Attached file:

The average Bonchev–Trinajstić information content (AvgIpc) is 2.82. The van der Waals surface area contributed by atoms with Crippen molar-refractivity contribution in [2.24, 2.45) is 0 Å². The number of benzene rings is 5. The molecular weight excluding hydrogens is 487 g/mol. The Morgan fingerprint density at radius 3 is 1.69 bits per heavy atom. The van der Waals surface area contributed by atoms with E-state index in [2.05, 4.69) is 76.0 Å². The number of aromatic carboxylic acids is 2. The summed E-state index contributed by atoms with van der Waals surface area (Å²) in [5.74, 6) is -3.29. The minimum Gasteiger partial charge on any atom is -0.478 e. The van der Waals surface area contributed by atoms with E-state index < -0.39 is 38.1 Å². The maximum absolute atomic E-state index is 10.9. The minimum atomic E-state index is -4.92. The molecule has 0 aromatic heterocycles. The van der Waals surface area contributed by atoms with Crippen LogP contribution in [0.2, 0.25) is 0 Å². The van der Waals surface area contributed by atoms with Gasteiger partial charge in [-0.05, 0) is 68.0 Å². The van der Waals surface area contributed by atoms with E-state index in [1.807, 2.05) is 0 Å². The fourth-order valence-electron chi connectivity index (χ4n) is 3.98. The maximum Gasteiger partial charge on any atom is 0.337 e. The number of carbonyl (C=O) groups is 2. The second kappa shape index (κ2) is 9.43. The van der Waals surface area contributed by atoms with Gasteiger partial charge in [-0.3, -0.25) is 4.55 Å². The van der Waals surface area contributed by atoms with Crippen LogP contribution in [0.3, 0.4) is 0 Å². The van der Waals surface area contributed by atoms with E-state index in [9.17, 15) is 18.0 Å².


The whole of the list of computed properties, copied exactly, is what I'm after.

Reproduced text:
The average Bonchev–Trinajstić information content (AvgIpc) is 2.82. The van der Waals surface area contributed by atoms with Crippen molar-refractivity contribution in [2.24, 2.45) is 0 Å². The number of benzene rings is 5. The molecular weight excluding hydrogens is 487 g/mol. The Morgan fingerprint density at radius 3 is 1.69 bits per heavy atom. The van der Waals surface area contributed by atoms with E-state index in [2.05, 4.69) is 76.0 Å². The number of aromatic carboxylic acids is 2. The summed E-state index contributed by atoms with van der Waals surface area (Å²) in [5.74, 6) is -3.29. The minimum Gasteiger partial charge on any atom is -0.478 e. The van der Waals surface area contributed by atoms with E-state index < -0.39 is 38.1 Å². The maximum absolute atomic E-state index is 10.9. The minimum atomic E-state index is -4.92. The molecule has 0 aromatic heterocycles. The van der Waals surface area contributed by atoms with Crippen LogP contribution in [0.2, 0.25) is 0 Å². The van der Waals surface area contributed by atoms with Gasteiger partial charge in [-0.05, 0) is 68.0 Å². The van der Waals surface area contributed by atoms with E-state index in [1.807, 2.05) is 0 Å². The fourth-order valence-electron chi connectivity index (χ4n) is 3.98. The maximum Gasteiger partial charge on any atom is 0.337 e. The number of carbonyl (C=O) groups is 2. The second kappa shape index (κ2) is 9.43. The van der Waals surface area contributed by atoms with Gasteiger partial charge in [-0.3, -0.25) is 4.55 Å². The van der Waals surface area contributed by atoms with Crippen LogP contribution in [0.3, 0.4) is 0 Å². The van der Waals surface area contributed by atoms with E-state index in [9.17, 15) is 18.0 Å².